• You notice that you cannot fully flex, or strongly flex, your big toe (one or both), or sustain the flexion for more than a few seconds.

  • You experience nightmares or intense startling while falling to sleep and you find these disturbing or frightening. How strange you think.

If you have experienced some of these symptoms and you have had one or more previous courses of FQ’s, there is a strong possibility you have reached your threshold of tolerance. Going beyond this point could result in destruction of your quality of life.

Remember, the common denominator is that you have already previously had a course(s) of FQ’s.  These strong, but often subtle, warning signs that your body will not tolerate more FQ’s.  The cumulative dosage could be lethal.

One Pill Or One Thousand

There is a large subsection of ‘floxed’ individuals that took multiple courses of FQ’s before their adverse events.  Often, they had one or two short courses that were, for the most part, non-eventful before they started experiencing symptoms.  

How the adverse events begin is different from person to person.  For some it’s like a hellish bomb going off, and for others it starts like birth pangs, building slowly in a  long drawn out parade of one new symptom after another.

Dr. Beatrice Golomb USCD suggests that despite the no apparent symptoms in early courses, the mitochondria are accumulating damage. The threshold for each person is determined by numerous factors, but once you cross over the threshold, an adverse event ensues.

Recently, I had a memorable conversation with a woman who had numerous exposures. She had to take Cipro on average 3 times a year for the last 15 years. Each time the course of Cipro was for about 30 days. This worked out to about 90 days of Cipro per year for the last 15 years, given to her to combat a rare condition where she gets recurrent bouts of cellulitis. About five years ago she started getting slowly worse after each course of therapy. She did not know why, neither did her doctors. She has finally connected the dots and reached out to me.

One pill or one thousand, for each person the threshold is different.  But make no bones about it, there is a threshold for each person. A line, that once it is crossed, there is no going back.


There are many who decry the warnings about FQ Toxicity.  I have contact with the them on a regular basis.  These detractors range from keyboard warriors to medical professionals.  Some are very professional and kind, while others are, let’s say, less than courteous and try to relegate our message to the lunatic fringe.  They all have one thing in common; they believe that the FQ’s have proven themselves in the realm of safety. 

“I have taken these drugs several times with no ill effects.”

“Separating drug toxicity from disease toxicity is very difficult. Drugs are prescribed because there is an underlying pathology and the person is sick.”

I have heard many.   Most of these critics tout the perceived safety of these drugs based on what they believe is simple math; the sheer volume of prescriptions versus adverse outcomes. For instance, it is estimated that more than 300 million daily doses of FQ antibiotics are dispensed every year in the European Union (7). In 2015, there were 32 million prescriptions of FQ’s in the U.S. alone (8).  With those kinds of numbers they have to be safe, right?

The FDA fully admits that the adverse event reporting system is flawed in that only between 1% and 10% of all adverse events get reported (9).  For us the true math is easy; in the U.S. alone, between 320,000 and the 3,200,000 have adverse events to these drugs, every year.  Many of the them permanently disabled.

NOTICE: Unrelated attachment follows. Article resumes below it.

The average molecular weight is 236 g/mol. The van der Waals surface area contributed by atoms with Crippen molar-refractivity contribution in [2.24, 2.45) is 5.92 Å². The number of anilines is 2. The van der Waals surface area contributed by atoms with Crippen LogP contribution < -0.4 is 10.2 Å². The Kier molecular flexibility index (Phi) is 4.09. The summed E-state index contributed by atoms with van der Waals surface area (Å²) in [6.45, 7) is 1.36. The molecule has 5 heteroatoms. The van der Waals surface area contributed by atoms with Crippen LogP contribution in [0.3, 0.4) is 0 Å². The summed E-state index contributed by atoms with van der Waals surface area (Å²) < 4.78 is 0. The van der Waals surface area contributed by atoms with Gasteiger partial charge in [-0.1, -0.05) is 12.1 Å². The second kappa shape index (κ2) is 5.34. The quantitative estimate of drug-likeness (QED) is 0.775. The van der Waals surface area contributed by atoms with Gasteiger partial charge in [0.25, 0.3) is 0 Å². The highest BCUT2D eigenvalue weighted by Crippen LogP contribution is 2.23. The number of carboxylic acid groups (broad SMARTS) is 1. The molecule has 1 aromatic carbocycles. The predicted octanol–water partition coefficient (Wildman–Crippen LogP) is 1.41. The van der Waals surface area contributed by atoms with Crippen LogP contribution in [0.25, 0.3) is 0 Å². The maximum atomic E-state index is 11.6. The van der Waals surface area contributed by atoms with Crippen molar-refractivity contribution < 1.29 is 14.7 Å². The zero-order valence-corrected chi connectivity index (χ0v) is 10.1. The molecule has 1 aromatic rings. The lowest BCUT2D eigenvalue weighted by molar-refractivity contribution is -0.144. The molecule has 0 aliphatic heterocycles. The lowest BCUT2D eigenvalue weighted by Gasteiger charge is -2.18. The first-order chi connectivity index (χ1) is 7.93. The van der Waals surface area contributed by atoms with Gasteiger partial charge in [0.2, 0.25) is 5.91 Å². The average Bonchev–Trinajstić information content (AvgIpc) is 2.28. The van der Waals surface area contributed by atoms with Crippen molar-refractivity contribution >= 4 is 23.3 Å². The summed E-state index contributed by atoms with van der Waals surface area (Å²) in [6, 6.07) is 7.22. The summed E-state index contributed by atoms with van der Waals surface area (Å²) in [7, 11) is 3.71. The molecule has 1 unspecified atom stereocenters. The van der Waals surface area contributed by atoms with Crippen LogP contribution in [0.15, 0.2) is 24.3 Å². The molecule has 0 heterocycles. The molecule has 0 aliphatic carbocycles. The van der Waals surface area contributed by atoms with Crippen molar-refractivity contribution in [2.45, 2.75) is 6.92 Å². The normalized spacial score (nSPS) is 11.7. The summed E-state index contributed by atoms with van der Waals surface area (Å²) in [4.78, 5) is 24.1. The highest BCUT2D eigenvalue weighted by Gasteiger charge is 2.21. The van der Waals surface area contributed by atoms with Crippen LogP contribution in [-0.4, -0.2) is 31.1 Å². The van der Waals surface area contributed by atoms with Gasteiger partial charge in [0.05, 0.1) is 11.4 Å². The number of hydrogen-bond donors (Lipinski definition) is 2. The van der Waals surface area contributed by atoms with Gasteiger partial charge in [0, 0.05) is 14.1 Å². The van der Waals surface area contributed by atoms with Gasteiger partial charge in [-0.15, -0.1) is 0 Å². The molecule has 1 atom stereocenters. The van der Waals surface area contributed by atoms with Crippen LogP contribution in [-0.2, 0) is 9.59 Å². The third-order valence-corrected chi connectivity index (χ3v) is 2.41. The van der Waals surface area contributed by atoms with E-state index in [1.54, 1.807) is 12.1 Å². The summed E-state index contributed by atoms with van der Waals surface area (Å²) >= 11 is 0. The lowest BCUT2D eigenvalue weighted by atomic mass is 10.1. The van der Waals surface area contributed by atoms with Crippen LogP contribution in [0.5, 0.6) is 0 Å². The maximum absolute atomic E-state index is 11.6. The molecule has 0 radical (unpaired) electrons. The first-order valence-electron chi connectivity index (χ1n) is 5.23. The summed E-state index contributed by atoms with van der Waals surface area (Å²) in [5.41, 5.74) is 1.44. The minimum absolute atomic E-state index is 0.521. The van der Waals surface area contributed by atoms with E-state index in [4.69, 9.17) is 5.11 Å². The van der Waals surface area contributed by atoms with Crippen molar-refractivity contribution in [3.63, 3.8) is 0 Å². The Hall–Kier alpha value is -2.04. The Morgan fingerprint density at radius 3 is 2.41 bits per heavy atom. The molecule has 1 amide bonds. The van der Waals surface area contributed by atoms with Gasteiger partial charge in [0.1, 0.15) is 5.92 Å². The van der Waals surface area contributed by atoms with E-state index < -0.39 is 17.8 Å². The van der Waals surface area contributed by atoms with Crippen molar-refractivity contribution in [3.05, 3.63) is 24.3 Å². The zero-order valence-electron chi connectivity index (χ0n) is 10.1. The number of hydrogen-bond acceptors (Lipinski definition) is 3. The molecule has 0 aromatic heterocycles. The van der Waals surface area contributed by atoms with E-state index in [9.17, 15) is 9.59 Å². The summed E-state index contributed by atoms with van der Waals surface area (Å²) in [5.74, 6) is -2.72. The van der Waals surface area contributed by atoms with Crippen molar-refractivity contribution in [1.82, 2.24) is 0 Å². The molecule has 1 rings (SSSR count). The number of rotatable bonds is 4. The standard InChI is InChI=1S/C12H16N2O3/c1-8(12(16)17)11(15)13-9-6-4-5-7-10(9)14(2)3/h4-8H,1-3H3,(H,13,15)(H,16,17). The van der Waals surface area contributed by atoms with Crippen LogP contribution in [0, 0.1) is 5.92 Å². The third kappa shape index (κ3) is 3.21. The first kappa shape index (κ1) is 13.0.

One critic has called these numbers, “preposterous!” Going on to say that this level of harm would be blatantly obvious.   It a perfect storm scenario, and alarming for public safety, the actual numbers are not being connected back  to the source.  There are flaws in both recognizing and connecting the adverse events to the actual numbers, creating a ‘double edged sword’ so to speak.

Read:  The Fluoroquinolone’s Inconvenient Truth

Most critics suffer from a form of cognitive dissonance.  They make a cursory glance at the issue and then make quick assumptions on the perceived appearance of safety that conforms to their bias.  After all, the FQ’s couldn’t be behind many of the mysterious chronic diseases we see in society….could they?

The medical professionals are programmed by paradigms that are taught in medical schools. Paradigms that are built on biased studies that are manipulated by pharmaceutical companies (6).  Most medical professionals do not understand FQ adverse events; what to look for, or how to connect them back to the drug.

The average citizen, for the most part, is totally unaware of the ability of these drugs to cause long term permanent harm. They don’t expect cumulative damage from an antibiotic, but since the regulatory agencies and the professionals are not sounding the alarm, these drugs appear safe, except to those who have been disabled by them.  

Nevertheless, the FQ’s continue to do their damage, silently accumulating damage in the background, causing almost imperceptible changes to the mitochondria just waiting for the threshold to be reached.   

Bottom Line

Cumulative toxicity with FQ’s is an unfortunate reality. Some people have adverse events after one pill. Others, have adverse events only after long protracted courses.

Regardless, no one is immune from FQ Toxicity. I believe that given a large enough dose or long enough course of therapy, sooner or later, a person will eventually have an adverse event.

Do you know of a loved one, a friend, a co-worker, or someone else who suffers from brain fog of unknown origin? If so ask them to do some detective work and search their medical history, and not necessarily their immediate past.  Tell them that FQ’s are often given during surgery, often without the patient’s knowledge.